Nearly all the paintings in this show of recent work by Geoff Hippenstiel, a Houston-based painter in his late 30s, feature a single massive shape occupying most of the available space. Depending on their contours, these forms, which are made up of countless painterly events, can read as mounds, tilted irregular planes or rough-hewn ovals suggestive of heads or stones. In each painting Hippenstiel finds a different way to play off the massive shape against the delimiting edges of the support. Sometimes he slices off the top and upper corners of the shape with a solid color; in other instances he surrounds the entire shape with a framing color. In one large, typically untitled, work, he uses gray to carve triangles into the left and right sides of an otherwise dense scumbled field of greens, pinks and blacks. This unusual pictorial device opens the central shape up to multiple readings: as a chalice, two spheres touching, or a Monetlike exploration of landscape and its upside-down reflection.

Although brushwork is evident on close inspection-something these paintings brazenly solicit—Hippenstiel's tool of choice is the palette knife, supplemented to great effect with the unlikely method of spray gun. I say "unlikely" because spray paint isn't often favored by artists who revel in the materiality of oil paint the way Hippenstiel does when he lays on heavy impasto, scrapes through to rich underpainting, or generously distributes dollops of brightly colored pigment as if the canvas were a palette. Generally, painters who work like this eschew spray paint, with its disembodied presence and industrial associations.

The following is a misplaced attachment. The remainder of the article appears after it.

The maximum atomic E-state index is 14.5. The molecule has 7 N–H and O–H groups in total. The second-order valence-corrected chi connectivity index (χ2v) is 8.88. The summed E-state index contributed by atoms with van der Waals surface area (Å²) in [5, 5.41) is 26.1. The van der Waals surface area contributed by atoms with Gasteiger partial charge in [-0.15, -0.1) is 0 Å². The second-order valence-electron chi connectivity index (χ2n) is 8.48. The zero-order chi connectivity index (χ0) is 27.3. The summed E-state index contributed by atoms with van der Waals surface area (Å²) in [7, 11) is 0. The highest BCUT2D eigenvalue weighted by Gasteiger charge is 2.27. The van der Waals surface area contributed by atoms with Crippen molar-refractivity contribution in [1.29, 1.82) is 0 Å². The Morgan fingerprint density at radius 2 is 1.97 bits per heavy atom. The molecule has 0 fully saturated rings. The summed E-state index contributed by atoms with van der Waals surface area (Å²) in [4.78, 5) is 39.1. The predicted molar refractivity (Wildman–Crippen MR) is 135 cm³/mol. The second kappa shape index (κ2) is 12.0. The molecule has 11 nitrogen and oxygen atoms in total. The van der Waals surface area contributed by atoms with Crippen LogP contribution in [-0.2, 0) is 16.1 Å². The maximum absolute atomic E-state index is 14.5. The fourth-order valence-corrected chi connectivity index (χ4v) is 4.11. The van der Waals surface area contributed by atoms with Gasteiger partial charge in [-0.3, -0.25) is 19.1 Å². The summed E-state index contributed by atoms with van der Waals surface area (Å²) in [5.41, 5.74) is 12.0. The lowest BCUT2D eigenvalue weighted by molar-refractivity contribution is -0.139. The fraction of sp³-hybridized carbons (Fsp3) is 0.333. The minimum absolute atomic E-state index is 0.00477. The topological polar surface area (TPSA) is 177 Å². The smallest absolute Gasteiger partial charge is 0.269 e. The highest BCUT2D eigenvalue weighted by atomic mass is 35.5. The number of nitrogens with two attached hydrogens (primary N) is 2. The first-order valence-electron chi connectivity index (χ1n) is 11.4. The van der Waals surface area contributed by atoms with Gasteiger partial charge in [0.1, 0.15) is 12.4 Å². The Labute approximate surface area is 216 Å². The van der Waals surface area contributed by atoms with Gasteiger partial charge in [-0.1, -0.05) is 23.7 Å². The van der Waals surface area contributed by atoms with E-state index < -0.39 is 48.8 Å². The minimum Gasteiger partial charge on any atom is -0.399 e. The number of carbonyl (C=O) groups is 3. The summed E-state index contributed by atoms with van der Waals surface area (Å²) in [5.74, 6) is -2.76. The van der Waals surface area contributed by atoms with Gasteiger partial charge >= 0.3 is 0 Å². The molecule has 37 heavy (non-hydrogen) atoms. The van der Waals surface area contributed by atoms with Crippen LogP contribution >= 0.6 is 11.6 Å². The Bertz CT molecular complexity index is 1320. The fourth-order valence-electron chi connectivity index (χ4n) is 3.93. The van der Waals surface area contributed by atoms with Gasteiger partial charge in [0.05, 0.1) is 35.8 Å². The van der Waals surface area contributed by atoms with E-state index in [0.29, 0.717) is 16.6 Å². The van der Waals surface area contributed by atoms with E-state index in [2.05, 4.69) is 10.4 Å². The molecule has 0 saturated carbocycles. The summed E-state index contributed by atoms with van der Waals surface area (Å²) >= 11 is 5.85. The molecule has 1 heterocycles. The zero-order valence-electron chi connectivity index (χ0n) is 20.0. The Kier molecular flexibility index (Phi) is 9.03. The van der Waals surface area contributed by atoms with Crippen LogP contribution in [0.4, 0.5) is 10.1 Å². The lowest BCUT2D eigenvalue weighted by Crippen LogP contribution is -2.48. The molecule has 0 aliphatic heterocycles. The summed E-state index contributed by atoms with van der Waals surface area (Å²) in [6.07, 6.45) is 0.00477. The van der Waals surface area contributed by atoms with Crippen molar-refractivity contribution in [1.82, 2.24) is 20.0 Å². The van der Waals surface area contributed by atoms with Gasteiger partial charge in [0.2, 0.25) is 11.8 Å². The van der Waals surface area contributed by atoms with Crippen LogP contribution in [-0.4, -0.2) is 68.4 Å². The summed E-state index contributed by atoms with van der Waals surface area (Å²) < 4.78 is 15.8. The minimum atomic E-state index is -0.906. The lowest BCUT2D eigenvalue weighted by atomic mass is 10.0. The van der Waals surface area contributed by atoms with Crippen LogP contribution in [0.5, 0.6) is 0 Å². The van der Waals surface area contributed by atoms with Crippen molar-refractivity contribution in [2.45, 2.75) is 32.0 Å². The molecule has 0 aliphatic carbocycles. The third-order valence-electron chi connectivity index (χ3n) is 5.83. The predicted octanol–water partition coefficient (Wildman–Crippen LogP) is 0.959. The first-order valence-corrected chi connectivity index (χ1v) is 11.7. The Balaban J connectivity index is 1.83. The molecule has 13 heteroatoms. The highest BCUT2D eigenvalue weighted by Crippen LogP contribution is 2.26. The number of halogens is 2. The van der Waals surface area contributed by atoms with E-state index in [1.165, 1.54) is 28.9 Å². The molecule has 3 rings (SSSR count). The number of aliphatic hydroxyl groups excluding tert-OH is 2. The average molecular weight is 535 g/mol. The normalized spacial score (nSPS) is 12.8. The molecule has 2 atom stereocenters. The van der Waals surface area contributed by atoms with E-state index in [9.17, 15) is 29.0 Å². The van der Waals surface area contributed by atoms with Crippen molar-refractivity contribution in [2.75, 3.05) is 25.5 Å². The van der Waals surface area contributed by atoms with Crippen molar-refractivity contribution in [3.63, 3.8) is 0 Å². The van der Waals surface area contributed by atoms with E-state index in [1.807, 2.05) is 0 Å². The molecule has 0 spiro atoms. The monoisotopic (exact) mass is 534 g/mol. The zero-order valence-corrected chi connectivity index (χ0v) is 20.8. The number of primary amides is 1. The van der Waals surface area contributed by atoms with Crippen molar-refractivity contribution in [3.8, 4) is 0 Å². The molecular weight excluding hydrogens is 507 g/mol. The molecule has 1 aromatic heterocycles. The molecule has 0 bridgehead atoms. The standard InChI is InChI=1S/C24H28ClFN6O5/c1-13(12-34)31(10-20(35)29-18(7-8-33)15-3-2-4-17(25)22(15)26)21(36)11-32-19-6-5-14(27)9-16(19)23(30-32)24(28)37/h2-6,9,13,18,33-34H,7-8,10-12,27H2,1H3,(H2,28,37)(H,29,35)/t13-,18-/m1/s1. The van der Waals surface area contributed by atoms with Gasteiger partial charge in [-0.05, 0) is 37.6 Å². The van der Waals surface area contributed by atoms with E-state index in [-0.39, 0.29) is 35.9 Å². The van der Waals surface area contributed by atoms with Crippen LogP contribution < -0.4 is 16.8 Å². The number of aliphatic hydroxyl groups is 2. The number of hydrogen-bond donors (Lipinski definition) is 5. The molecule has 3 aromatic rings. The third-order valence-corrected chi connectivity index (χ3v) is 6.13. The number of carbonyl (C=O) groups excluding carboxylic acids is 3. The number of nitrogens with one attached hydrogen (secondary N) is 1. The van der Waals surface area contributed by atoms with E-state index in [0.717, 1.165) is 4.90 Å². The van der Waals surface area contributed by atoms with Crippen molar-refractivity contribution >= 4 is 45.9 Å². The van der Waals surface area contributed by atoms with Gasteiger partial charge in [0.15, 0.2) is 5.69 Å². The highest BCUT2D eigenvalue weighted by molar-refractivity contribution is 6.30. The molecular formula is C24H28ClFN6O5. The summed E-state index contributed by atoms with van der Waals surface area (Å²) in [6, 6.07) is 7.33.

Although I suspect that Hippenstiel is attracted to spray paint largely for pictorial reasons (because it delivers shapes, colors and surfaces he can't achieve any other way), the frequent appearance of sprayed areas in his paintings effectively inoculates them from the self-indulgent, romantic and often reactionary attitudes that can plague painterly painting. There's something almost perverse about spraying paint atop passages of artful scumbling and impasto, as if one were trying to cover up rusted areas of a car body. It isn't all that different from David Hammons's practice of draping plastic sheeting over his paintings.

Reflectivity was extremely important in this show, especially in the paintings where gold and silver predominate. In one canvas, a giant gold bulb form adorned with suturelike lines of silver seems to burst from a tangle of green and red. In a smaller, vertically oriented painting, a central silver oval form sits within an aura of gold. The entire composition is overlaid with concentrically arranged patches of silver paint flattened out like extra-large pieces of chewing gum on a sidewalk. The mosaiclike painting has the opulent richness of a Byzantine icon, or a Klimt. From certain angles in the gallery, the metallic paintings bounced back the Texas sunlight until the brightness of the reflection was the only thing you could see of them. Not the least of Hippenstiel's achievements is his brilliant orchestration of movement from paint to light.


Photo: Geoff Hippenstiel: Untitled, 2011, oil on canvas, 84 by 64 inches; at Devin Borden.